By Danny O’Neil
A Super Bowl team generally spends the offseason trying to avoid subtractions.
The difference in Seattle is the Seahawks appear poised to make them.
Receiver Sidney Rice and defensive end Red Bryant have been released while speculation continues regarding defensive end Chris Clemons and tight end Zach Miller.
The possibility that a championship team would lose key contributors is not in itself all that surprising. A year ago, the Ravens had to deal with the departures of defensive starters Ed Reed, Paul Kruger and Danell Ellerbe not to mention the retirement of Ray Lewis.
The fact Seattle’s first personnel losses may be self-inflicted is a fact both a bit startling and instructive about the Seahawks’ approach to their roster.
In the NFL, teams spend years trying to configure a championship roster, whether it’s searching for a franchise quarterback or outfitting that franchise quarterback with sufficient offensive firepower or building a defense that is capable of wading hip deep into the playoffs. Once a team manages to find that championship concoction it does everything it can to hang on to as many core members of the group for as long as possible.
This is the “Window of Opportunity” approach, which can be boiled down to the belief that a specific nucleus of players – the quarterback being the most important component – constitutes the bedrock for a championship team. The DNA, so to speak. And once you find that specific nucleus, you hold on to as many members of it for as long as possible in an effort to win as many games and titles as possible while that nucleus is intact.
If this was the approach Seattle was taking, then Bryant wouldn’t be going anywhere. He’s a leader on this team, someone who has started all but one game for the Seahawks over the previous three seasons and played well in 2013 as a captain on a defense that allowed the fewest points in the league for the second consecutive year.
But Bryant is also an early-down run-stuffer on a defensive line that features frequent rotations, and his current contract would count $8.5 million against the cap. Seattle could afford a higher price the past two seasons when so much of its nucleus was on the more affordable rookie contracts. It’s a little more difficult to digest that cost if Seattle wants to re-sign defensive lineman Michael Bennett – a free agent – or extend the contracts of All-Pro defensive backs Richard Sherman and Earl Thomas.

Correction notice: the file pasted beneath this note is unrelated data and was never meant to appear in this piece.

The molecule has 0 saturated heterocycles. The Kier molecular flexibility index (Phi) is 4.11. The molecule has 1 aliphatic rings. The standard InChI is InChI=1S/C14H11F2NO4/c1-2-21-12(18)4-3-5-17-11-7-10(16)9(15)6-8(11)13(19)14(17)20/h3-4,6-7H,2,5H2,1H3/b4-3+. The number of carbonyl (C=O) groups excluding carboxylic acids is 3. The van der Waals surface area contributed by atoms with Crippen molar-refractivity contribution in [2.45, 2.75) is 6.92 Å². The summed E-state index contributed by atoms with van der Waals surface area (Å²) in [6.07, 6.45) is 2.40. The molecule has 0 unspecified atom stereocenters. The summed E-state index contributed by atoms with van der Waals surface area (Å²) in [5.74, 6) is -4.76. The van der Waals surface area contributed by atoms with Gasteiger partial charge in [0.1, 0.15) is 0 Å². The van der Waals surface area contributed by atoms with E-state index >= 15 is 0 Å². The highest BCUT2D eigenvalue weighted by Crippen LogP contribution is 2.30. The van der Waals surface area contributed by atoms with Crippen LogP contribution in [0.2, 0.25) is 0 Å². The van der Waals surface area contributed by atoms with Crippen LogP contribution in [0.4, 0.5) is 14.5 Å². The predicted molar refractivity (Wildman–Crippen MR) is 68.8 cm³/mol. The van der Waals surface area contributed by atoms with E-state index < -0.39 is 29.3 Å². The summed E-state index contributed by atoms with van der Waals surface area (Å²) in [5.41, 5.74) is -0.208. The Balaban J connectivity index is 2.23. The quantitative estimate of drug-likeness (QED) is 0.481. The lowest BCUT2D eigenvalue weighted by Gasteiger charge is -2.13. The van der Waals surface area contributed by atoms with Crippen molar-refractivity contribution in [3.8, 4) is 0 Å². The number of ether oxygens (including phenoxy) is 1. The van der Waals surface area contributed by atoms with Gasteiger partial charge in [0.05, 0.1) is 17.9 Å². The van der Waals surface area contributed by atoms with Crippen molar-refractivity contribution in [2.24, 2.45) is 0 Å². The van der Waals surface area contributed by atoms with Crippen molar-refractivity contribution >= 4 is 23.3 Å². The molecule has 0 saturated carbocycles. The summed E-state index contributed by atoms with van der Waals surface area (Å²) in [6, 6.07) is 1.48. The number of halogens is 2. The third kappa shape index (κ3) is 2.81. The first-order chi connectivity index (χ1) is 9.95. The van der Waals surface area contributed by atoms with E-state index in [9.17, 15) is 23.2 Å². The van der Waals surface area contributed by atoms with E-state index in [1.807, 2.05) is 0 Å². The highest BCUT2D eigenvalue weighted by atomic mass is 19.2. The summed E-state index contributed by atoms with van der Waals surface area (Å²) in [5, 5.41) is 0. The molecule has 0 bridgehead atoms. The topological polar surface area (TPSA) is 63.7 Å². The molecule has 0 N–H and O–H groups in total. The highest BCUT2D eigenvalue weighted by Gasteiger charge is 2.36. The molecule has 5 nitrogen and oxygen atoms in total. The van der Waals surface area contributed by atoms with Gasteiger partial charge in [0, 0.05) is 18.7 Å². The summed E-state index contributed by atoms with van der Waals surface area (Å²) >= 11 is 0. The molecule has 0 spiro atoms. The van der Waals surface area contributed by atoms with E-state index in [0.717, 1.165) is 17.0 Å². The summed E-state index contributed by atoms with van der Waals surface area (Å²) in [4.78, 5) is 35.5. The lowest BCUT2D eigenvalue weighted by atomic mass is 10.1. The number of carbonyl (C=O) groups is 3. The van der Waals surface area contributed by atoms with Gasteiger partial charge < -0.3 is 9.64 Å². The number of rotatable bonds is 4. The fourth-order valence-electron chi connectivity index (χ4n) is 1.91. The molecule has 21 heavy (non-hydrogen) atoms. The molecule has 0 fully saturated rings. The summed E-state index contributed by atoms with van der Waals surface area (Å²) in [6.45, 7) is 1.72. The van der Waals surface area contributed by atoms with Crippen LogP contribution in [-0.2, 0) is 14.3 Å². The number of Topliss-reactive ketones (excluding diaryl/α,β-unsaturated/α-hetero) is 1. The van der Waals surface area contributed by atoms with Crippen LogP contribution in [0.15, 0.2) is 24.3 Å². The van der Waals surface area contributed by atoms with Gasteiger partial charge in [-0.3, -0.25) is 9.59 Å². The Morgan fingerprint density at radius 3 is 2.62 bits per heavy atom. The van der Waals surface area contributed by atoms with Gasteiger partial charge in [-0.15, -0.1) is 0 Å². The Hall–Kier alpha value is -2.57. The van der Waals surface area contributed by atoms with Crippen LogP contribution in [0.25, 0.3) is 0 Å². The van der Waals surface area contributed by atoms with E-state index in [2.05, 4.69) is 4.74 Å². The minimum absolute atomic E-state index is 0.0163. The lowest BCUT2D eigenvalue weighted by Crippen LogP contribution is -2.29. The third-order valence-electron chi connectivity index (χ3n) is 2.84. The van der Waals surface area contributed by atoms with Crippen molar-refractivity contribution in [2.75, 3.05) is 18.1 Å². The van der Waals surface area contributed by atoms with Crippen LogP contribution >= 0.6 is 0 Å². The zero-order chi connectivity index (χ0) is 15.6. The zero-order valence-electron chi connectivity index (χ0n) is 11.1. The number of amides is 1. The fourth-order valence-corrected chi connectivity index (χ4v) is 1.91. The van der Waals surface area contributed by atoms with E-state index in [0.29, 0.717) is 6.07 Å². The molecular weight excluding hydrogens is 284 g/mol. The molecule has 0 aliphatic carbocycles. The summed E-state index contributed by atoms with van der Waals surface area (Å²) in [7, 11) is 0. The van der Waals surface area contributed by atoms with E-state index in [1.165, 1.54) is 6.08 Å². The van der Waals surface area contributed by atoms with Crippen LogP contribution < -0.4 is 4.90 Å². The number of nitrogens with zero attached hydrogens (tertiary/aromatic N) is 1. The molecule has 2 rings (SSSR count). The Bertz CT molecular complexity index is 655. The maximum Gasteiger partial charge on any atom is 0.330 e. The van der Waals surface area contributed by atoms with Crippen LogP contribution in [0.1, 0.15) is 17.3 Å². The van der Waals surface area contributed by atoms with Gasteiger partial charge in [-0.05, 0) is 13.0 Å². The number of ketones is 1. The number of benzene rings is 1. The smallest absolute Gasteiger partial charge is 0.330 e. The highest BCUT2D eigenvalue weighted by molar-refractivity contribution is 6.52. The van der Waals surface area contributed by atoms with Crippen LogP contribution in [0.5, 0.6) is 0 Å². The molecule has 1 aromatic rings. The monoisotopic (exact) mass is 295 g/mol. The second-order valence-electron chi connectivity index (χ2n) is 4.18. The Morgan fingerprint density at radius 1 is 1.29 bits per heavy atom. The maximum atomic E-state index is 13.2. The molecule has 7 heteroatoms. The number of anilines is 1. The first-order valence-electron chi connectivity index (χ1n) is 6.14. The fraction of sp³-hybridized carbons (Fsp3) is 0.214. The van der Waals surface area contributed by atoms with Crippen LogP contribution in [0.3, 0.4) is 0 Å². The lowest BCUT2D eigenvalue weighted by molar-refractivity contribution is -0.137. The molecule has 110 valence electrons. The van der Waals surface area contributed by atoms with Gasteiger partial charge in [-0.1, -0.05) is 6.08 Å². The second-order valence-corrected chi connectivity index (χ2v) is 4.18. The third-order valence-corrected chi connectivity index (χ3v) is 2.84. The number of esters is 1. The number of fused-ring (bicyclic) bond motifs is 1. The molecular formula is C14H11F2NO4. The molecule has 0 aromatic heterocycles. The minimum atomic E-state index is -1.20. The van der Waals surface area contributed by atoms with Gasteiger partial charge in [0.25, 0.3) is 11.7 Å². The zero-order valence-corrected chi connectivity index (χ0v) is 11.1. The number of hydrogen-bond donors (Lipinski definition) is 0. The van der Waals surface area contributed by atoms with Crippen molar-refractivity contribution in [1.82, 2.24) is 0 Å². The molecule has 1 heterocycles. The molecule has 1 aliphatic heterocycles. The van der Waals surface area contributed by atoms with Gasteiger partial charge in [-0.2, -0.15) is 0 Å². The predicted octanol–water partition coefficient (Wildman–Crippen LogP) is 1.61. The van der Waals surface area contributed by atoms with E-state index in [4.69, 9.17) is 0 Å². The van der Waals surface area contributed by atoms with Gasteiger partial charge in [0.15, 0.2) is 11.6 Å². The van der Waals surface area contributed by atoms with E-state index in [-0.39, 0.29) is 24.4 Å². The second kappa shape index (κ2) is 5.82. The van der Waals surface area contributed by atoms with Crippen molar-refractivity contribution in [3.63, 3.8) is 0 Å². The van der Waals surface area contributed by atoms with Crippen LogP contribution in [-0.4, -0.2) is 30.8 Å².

As is the case with Red Bryant at defensive end, Seattle doesn’t have an heir apparent at tight end should the team release starter Zach Miller in a cost-saving move. (AP)
It takes guts, what Seattle is doing. Bryant is a captain, a leader and still an effective player who’s on this side of 30. But the Seahawks don’t appear to be operating out of the fear of what will happen if they lose a specific player – even one as important as Bryant.
There’s no heir apparent on hand for Bryant. Jesse Williams is a big-bodied defensive lineman, but he has yet to play a down in the NFL after being drafted by Seattle a year ago, and there’s no guarantee he’ll be back. Greg Scruggs was emerging at the end of his rookie season in 2012, and he’s currently up to 310 pounds, but he’s also coming back from a torn knee ligament that kept him out all of last season.
Seattle doesn’t have any ready alternatives at tight end, either. Miller has started for three years and was the team’s top paid player in 2013. He was on the field for 58 of the team’s 60 offensive snaps in the Super Bowl, the leading man at one of the barest positions on Seattle’s roster. Luke Willson was one of Seattle’s most productive rookies last season, but as effective a receiving threat as he may be, he’s not anywhere close to the blocker Miller is, and may never be. Anthony McCoy is a free agent, coming off a torn Achilles, but even when healthy, he was inconsistent during his first three seasons as a Seahawk.
So what’s a championship team to do? Couldn’t blame it for holding on for dear life to veteran leaders like Bryant and Miller especially given the lack of depth at those positions. And maybe that’s what Seattle will do, trying to extend the window of opportunity by preserving players who have constituted the core of its rise to the top of the league.
Or maybe Seattle will look at its team – and more specifically its payroll – with an eye toward the future as opposed to strictly preserving what it can from its nucleus.
Subtraction is a part of life in the NFL, especially for successful teams. The difference in Seattle’s case, the Seahawks appear to be inflicting some of those losses upon themselves in the expectation it will help down the road.